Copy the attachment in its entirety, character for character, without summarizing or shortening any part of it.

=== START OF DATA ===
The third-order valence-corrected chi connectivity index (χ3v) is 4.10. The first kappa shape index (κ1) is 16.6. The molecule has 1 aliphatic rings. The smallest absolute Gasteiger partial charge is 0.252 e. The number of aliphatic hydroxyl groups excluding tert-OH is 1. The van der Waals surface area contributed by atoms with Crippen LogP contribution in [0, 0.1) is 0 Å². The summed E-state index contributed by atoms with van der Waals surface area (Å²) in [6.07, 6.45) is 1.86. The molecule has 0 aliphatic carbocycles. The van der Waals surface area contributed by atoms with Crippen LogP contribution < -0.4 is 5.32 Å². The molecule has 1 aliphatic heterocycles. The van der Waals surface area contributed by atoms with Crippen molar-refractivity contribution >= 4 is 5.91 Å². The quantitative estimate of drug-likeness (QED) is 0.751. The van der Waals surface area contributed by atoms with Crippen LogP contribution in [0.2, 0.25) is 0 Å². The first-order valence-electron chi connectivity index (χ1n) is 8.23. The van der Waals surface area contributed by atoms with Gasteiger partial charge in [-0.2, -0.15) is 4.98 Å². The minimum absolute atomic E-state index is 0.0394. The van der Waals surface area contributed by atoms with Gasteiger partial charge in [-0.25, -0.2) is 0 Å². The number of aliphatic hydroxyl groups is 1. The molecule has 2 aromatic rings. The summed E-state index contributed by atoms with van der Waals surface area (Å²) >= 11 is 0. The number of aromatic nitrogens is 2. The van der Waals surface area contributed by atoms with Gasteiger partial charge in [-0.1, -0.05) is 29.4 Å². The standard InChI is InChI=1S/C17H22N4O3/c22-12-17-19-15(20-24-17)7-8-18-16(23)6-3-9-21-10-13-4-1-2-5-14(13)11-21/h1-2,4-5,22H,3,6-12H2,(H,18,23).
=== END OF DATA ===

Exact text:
The third-order valence-corrected chi connectivity index (χ3v) is 4.10. The first kappa shape index (κ1) is 16.6. The molecule has 1 aliphatic rings. The smallest absolute Gasteiger partial charge is 0.252 e. The number of aliphatic hydroxyl groups excluding tert-OH is 1. The van der Waals surface area contributed by atoms with Crippen LogP contribution in [0, 0.1) is 0 Å². The summed E-state index contributed by atoms with van der Waals surface area (Å²) in [6.07, 6.45) is 1.86. The molecule has 0 aliphatic carbocycles. The van der Waals surface area contributed by atoms with Crippen LogP contribution < -0.4 is 5.32 Å². The molecule has 1 aliphatic heterocycles. The van der Waals surface area contributed by atoms with Crippen molar-refractivity contribution >= 4 is 5.91 Å². The quantitative estimate of drug-likeness (QED) is 0.751. The van der Waals surface area contributed by atoms with Crippen LogP contribution in [0.2, 0.25) is 0 Å². The first-order valence-electron chi connectivity index (χ1n) is 8.23. The van der Waals surface area contributed by atoms with Gasteiger partial charge in [-0.2, -0.15) is 4.98 Å². The minimum absolute atomic E-state index is 0.0394. The van der Waals surface area contributed by atoms with Gasteiger partial charge in [-0.25, -0.2) is 0 Å². The number of aliphatic hydroxyl groups is 1. The molecule has 2 aromatic rings. The summed E-state index contributed by atoms with van der Waals surface area (Å²) >= 11 is 0. The number of aromatic nitrogens is 2. The van der Waals surface area contributed by atoms with Gasteiger partial charge in [-0.1, -0.05) is 29.4 Å². The standard InChI is InChI=1S/C17H22N4O3/c22-12-17-19-15(20-24-17)7-8-18-16(23)6-3-9-21-10-13-4-1-2-5-14(13)11-21/h1-2,4-5,22H,3,6-12H2,(H,18,23).